Smartphones make life a little more convenient. A little. But all of the convenience may be making you kind of stupid. For instance, a co-worker of mine couldn’t drive in the city they’d spent almost a year living in without the navigational help of her smartphone. That’s sad. And I have absolutely no sense of direction. I get lost walking to the bathroom. But I am able to get around town just fine because I took the time to learn where I am. Street names. The city grid. I don’t feel helpless or naked without a phone. I figure out where I am going ahead of time, and if I get lost I ask for directions. Easy. I’m pretty resourceful.

18s013fzv6a72jpgI have a billion slips of paper: book titles, ideas for novels, things to get at the store, and even sketches. The act of writing actually helps to improve your memory. Unlike the act of Google-ing. When someone wants to know who sings a song, or what film Nic Cage did with Kevin Bacon (the answer of course is: They have never been in a movie together. I am going to start a petition to get this rectified as soon as possible) I don’t need to Google anything via my phone. I just delve into the deep Rolodex that is my mind and I remember. And if I don’t know, I don’t know. I’m cool with that, and it gives me something new to learn. And RETAIN.

I also find that not owning a smartphone helps me focus on what I am actually doing. For instance, if I am watching an episode of Mad Men, that’s what I am doing. I am not listening to the episode while I look at my Facebook, email, work email, Amazon,  Local Indie Bookstore, and 34 other sites. I am paying attention to what I am doing. I am mindful. I know that multitasking doesn’t work. (Look it up. I’m correct about this one.) People who multitask are usually scattered thinkers and seem more hurried and frazzled than need be. And that is simply their own doing. If you put down your smartphone and use your own brain, you’ll get your shit done in a timely manner. Be mindful of what you are doing and get ‘er done before moving on to the next task. This will also fend off boredom.

I don’t believe in boredom. I don’t have a television, or phone, but I’m never bored. I have cards, games, books, paints, pencils, Angry Birds, and a dozen other activities to keep my mind active. When I wait for the bus I do so with a book in hand. In line at the store I simply observe what is going on around me. I have developed patience that seems huge in capacity compared to what I see around me. A three-minute video is “too long” for some people to “sit through”. You can’t wait three minutes for a joke? You kinda suck. When you expect instant results, instant entertainment, or instant replies from people, your expectations are not just too high. They are unreasonable.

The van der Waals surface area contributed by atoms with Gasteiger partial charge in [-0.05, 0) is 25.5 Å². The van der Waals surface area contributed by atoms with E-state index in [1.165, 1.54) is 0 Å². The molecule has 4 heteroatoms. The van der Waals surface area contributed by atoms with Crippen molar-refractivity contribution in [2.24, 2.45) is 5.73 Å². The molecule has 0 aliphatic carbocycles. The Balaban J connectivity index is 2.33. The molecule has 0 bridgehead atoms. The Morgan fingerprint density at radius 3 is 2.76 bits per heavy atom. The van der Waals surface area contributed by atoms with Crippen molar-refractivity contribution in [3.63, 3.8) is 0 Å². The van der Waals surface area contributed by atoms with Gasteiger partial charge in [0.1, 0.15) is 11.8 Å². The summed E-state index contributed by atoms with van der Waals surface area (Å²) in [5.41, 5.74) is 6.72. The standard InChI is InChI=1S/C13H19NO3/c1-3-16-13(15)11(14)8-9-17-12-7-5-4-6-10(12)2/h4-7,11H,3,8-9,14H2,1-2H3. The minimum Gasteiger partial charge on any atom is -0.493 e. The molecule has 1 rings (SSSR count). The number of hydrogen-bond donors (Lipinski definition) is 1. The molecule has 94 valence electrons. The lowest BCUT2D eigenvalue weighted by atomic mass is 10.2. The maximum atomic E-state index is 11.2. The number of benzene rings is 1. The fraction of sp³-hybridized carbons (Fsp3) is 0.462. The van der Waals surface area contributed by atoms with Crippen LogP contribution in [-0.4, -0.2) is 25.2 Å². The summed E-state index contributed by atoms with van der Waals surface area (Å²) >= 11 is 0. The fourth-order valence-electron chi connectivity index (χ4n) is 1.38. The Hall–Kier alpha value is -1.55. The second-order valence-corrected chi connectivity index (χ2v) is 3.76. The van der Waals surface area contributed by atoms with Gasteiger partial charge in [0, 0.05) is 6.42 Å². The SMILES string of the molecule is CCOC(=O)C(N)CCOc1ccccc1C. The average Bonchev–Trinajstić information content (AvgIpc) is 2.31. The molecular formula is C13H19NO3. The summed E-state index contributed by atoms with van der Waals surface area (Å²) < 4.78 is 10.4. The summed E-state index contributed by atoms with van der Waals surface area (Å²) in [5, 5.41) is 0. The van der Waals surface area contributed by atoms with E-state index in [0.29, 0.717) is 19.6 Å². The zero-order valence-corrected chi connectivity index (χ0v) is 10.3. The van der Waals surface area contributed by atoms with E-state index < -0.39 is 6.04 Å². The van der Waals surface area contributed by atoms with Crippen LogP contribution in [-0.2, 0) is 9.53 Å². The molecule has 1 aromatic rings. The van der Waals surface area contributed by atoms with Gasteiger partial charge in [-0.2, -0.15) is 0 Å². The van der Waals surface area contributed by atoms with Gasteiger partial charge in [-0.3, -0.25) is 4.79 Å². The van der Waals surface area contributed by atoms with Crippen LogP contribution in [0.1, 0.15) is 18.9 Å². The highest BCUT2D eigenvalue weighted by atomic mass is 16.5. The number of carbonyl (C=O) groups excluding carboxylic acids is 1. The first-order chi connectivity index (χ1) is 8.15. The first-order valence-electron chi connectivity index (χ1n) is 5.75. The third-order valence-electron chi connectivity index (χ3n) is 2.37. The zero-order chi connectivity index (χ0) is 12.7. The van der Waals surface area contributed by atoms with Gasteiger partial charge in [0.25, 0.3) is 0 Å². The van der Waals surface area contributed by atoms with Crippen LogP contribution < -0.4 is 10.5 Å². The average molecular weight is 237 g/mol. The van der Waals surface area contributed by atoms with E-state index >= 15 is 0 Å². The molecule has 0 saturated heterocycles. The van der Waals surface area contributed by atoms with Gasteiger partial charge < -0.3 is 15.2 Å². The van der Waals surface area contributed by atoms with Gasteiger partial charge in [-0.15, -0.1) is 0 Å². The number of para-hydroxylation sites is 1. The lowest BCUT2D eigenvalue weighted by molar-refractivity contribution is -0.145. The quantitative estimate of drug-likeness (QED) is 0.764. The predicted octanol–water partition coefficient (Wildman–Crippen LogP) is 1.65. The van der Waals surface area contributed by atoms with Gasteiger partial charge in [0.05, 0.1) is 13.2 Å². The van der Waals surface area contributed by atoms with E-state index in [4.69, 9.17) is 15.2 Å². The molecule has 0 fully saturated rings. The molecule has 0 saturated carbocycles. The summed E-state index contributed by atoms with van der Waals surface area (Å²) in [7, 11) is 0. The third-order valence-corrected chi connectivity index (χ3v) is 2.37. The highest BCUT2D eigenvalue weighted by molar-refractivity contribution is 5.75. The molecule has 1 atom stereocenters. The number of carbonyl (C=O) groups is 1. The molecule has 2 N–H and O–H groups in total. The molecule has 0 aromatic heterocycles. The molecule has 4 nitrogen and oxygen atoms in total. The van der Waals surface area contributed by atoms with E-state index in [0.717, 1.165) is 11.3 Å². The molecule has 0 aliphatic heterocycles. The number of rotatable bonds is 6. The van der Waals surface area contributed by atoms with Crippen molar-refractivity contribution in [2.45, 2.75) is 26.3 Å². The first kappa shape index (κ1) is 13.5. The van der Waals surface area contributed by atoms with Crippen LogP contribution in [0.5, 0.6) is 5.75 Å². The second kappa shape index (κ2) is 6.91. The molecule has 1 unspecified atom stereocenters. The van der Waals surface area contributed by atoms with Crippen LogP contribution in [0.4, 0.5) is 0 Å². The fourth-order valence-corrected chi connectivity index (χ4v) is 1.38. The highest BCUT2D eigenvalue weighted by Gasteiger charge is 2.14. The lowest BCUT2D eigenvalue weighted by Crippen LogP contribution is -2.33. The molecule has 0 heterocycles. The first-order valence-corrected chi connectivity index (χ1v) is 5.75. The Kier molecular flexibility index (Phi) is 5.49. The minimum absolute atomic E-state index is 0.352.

I’m not saying that smartphones are the devil and all those who use them are morons with short attention spans. That would be short sided of me. But I will say that folks depend on them far more than necessary. Having a smartphone gives you the option of checking out of any event or conversation that you don’t like. And it gives you the option of not listening or paying attention. It has become almost a reflex. The moment people have down time they reach for the smartphone. They disengage.

I will put forth a challenge to all of you smartphone users out there. Whatever you are doing this weekend, don’t bring it with you. If that scares you or sends you into an instant panic, you’ve got a problem. You should be able to go out to dinner, or for a hike without need of your phone. You should be able to go to the market or to the park without it. Try packing a book instead and see how your day goes. You’ll get past the panic and eventually feel that warm feeling called relaxation settle over you as you realize you don’t have to check anything.


6 thoughts on “Life Without a Smartphone

  1. I live in Cambodia and I start use smartphone when I graduated that mean just last 2 years but my life is simple without smartphone cos i using computer. I live in countryside but enjoy with my living there with family